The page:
MLB Hoosiers (Sept. 20): Kyle Schwarber Pulled From Game on National TV After Miscue
These past few weeks have been rough on Chicago Cubs left fielder Kyle Schwarber, and it got worse — much worse — in front of a national television audience on Sunday.
During Schwarber's five-plus years with the Cubs, he's been known as a power hitter with average-at-best defensive skills in the outfield. But on Sunday night, during the Cubs' prime-time game on ESPN against the Minnesota Twins, he misplayed a ball that turned a double into a triple in the second inning.
He slowly tracked the ball down off the wall and his throw to third was late.
He didn't return for the third inning, getting yanked by Cubs manager David Ross, who apparently didn't like Schwarber's effort on the play.
- **** MONDAY UPDATE **** Schwarber starts in left field, gets two doubles in Cubs' win on Monday night. Great quotes from Ross and Schwarber: CLICK HERE FOR GAME STORY
- **** TUESDAY UPDATE **** Kyle Schwarber goes 0-for-4 in Cubs' loss, but they clinch a playoff spot anyway. CLICK HERE FOR TUESDAY ROUNDUP
"I think the guy shouldn't have gotten to third base there," Schwarber said after the game, which was won by the Twins, 4-0. "It put (starting pitcher) Yu (Darvish) in a tough spot there. I put the team in a bad spot there, and I have to learn from it and move on."
It's rare for a manager to pull a player for a defensive lapse — especially in the middle of a game on national TV and in the final regular-season home game this year. Ross then declined to talk about it after the game despite repeated questions, saying the issue would be taken care of in-house.
“I’d like to keep that in-house,” Ross said. “I’ll keep all that in-house on all the things involving Kyle Schwarber.”
Schwarber handled it like a pro, remaining in the dugout to root on his teammates during the game and answering all questions about getting pulled after the game.
"It's not the ideal way to learn from it, but I think I can take a lot of different punches," Schwarber said. "I pride myself in being a team guy and a guy who's going to play 120 percent every play.
"I'm not going to be that guy that's going to be selfish and just sit there and feel bad for himself. There's still a game going on. It's bigger than me."
Schwarber is in the middle of the worst hitting slump of his career, and that might be having a carry-over affect on him out in the field as well. Since Sept. 5 and counting Sunday night's flyout in the first inning, Schwarber is just 2-for-39 from the plate, a dismal .051 average. He's down to .190 for the year, and hasn't had an extra-base hit since Sept. 1.
Schwarber, a former Indiana star who is one of five Hoosiers currently playing in the big leagues, is just one of several Cubs who has been struggling at the plate, but they've been winning anyway. Heading into the final week of the regular season, the Cubs are 31-22 and have a 3.5-game lead over the St. Louis Cardinals in the National League Central with seven games to go.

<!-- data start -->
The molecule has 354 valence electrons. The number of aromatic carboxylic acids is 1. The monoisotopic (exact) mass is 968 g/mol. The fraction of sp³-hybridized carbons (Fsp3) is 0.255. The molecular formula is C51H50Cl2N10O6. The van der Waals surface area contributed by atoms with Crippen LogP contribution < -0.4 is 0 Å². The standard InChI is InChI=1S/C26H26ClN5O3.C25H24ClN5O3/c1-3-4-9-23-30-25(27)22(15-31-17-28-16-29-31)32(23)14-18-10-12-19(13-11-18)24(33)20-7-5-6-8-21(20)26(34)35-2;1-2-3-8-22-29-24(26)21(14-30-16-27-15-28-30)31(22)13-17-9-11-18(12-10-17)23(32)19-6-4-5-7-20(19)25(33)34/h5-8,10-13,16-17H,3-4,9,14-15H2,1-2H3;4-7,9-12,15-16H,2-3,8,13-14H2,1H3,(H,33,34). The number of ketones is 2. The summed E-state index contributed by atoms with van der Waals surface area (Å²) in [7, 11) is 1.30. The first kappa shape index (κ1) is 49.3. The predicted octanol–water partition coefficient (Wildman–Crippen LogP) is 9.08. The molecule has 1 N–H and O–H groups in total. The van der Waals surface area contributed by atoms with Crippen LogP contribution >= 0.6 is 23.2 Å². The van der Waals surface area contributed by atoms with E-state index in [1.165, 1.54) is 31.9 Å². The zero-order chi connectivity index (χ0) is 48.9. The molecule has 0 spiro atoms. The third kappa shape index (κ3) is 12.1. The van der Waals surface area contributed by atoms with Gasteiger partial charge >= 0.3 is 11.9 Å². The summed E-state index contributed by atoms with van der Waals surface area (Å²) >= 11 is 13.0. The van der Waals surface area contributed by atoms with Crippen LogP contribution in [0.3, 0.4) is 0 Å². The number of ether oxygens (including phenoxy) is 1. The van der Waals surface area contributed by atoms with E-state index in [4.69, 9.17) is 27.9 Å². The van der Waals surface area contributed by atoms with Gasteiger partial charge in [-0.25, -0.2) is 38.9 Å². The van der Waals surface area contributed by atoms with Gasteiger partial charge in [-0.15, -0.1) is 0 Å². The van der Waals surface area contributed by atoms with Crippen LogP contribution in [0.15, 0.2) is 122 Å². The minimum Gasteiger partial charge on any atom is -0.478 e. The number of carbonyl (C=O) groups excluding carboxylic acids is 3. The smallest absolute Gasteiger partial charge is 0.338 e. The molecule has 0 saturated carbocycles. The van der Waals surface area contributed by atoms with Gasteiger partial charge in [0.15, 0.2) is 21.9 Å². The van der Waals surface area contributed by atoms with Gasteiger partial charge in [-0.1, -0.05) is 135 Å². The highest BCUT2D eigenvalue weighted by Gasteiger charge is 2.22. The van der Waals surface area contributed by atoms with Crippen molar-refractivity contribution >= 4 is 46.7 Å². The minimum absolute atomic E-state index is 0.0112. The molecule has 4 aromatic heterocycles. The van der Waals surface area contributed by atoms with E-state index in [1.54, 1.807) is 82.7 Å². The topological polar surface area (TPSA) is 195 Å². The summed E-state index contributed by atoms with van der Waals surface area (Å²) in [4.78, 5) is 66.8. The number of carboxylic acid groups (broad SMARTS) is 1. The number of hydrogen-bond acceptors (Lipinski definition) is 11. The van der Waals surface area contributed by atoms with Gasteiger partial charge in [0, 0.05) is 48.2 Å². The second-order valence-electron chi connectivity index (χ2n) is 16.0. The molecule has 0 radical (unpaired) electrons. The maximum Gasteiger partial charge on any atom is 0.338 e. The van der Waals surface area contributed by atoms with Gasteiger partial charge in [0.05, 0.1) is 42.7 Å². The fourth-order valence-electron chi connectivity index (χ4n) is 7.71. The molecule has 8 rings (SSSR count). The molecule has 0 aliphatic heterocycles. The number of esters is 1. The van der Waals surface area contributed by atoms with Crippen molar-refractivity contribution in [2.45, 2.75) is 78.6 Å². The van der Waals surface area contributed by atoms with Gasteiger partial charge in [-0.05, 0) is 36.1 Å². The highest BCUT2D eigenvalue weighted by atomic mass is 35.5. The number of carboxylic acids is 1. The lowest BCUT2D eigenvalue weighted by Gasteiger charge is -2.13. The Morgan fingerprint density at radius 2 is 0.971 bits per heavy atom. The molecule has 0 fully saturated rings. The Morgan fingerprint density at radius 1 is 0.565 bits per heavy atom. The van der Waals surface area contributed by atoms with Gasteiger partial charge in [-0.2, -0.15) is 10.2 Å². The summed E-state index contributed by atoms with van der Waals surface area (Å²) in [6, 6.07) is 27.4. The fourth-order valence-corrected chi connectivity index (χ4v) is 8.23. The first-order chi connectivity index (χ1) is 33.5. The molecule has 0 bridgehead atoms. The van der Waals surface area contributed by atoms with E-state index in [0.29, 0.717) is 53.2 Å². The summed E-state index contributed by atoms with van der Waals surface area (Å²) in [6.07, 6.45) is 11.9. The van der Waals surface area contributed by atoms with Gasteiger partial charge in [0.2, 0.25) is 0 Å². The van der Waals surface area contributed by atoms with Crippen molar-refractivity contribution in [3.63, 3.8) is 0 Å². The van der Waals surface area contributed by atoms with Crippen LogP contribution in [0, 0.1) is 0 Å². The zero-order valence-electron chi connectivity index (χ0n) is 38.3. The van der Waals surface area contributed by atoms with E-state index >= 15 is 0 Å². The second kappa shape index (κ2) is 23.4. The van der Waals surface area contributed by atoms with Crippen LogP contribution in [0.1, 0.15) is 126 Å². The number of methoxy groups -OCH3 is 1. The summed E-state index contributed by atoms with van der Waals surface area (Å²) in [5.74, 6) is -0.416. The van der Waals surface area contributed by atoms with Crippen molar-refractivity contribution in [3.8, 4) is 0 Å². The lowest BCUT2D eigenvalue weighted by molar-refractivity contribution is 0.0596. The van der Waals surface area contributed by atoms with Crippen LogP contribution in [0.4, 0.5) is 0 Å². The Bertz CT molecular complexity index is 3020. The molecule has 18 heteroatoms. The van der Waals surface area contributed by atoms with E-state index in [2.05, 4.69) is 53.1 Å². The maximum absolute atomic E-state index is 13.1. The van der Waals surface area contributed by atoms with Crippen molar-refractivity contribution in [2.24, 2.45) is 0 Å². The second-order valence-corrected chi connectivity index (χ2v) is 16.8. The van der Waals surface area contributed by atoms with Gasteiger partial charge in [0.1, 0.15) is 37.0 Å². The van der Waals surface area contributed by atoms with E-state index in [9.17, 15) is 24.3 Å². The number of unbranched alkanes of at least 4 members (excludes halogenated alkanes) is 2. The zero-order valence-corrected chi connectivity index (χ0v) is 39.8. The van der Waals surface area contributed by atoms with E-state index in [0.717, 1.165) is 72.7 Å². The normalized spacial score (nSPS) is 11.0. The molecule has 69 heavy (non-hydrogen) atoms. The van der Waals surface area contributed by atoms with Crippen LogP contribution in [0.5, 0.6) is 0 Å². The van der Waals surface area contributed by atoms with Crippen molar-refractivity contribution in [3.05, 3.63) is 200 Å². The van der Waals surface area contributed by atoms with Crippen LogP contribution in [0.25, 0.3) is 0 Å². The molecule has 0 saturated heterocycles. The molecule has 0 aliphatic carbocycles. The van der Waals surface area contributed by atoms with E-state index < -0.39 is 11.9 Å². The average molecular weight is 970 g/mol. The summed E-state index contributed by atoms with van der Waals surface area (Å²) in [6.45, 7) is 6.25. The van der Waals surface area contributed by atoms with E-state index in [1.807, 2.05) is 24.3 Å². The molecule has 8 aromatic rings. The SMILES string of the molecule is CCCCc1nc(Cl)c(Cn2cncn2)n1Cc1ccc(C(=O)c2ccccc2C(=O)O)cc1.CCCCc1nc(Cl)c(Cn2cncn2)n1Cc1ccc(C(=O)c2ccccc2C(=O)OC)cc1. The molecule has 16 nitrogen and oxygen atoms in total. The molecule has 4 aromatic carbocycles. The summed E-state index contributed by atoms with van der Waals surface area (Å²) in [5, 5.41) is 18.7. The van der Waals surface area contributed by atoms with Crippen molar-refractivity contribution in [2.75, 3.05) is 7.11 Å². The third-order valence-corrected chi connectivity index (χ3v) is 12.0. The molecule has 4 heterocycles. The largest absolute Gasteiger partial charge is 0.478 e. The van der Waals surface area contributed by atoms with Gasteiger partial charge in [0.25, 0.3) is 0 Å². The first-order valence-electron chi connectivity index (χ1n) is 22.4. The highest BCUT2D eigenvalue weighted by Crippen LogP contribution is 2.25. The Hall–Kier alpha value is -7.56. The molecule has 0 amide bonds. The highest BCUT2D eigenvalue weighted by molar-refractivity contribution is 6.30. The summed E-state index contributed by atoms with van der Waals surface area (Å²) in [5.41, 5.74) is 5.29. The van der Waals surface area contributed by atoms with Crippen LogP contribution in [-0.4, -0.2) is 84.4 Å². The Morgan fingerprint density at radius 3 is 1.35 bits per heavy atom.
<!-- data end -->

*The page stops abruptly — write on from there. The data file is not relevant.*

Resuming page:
It's going to be interesting to see the after-effects of this situation with Schwarber, who's a popular figure in the Cubs' locker room and someone they certainly need if they are going to make a run in the expanded 16-team playoffs that start next week. He and Ross, the Cubs' first-year manager, used to be teammates and Schwarber calls him his "mentor.''
"He's a wonderful teammate," Cubs center fielder Ian Happ said of Schwarber. "He's someone that nobody ever questions his work or the attitude he comes into the game with. I can speak for everyone in the clubhouse when I say that. He was probably the loudest guy in the dugout.''
The Cubs finish the regular season with four games at Pittsburgh and then three with the Chicago White Sox.
Hoosiers in the Pros on Sunday
- Caleb Baragar, San Francisco Giants: Baragar pitched a scoreless eighth inning, retiring the side on just seven pitches in the Giants' 14-2 win over the Oakland A's. It's was Baragar's 13th consecutive appearance without allowing a run since Aug. 12. During that stretch, he's allowed only five base hits and his ERA has dropped from 11.25 to 4.58. His 5-1 record leads the team as well. The win evened San Francisco's record at 26-26 on the season and left them in a virtual tie with the Cincinnati Reds and Milwaukee Brewers for the final playoff spot in the National League.
- Alex Dickerson, San Francisco Giants: Dickerson didn't play in the Giants' win after being placed on the paternity list. His wife is due to have a baby any day now.
- Jonathan Stiever, Chicago White Sox: Stiever did not pitch in Chicago's 7-3 win loss to the Cincinnati Reds. The White Sox are now 34-19 and their lead in the American League Central shrunk to two games over the Minnesota Twins, with five games to go.
- Aaron Slegers, Tampa Bay Rays: Slegers did not pitch in the Rays' 2-1 loss to the Baltimore Orioles. The Rays retained their 3.5-game lead over the New York Yankees in the AL East with their league-best 35-19 record, with six games remaining. This week the Rays have three games in New York against the Mets and finish the regular-season with three games at home against the Philadelphia Phillies.
- * Kyle Hart, Boston Red Sox: The Red Sox placed Hart on the 45-day injury list on Tuesday, so his season is done with Boston. He struggled in his major-league debut, appearing in four games — three starts — but allowing 19 runs and 24 hits in just 11 innings.
- * Josh Phegley, Chicago Cubs: Phegley was designated for assignment by the Cubs and was sent to their alternate site on Sept. 3.
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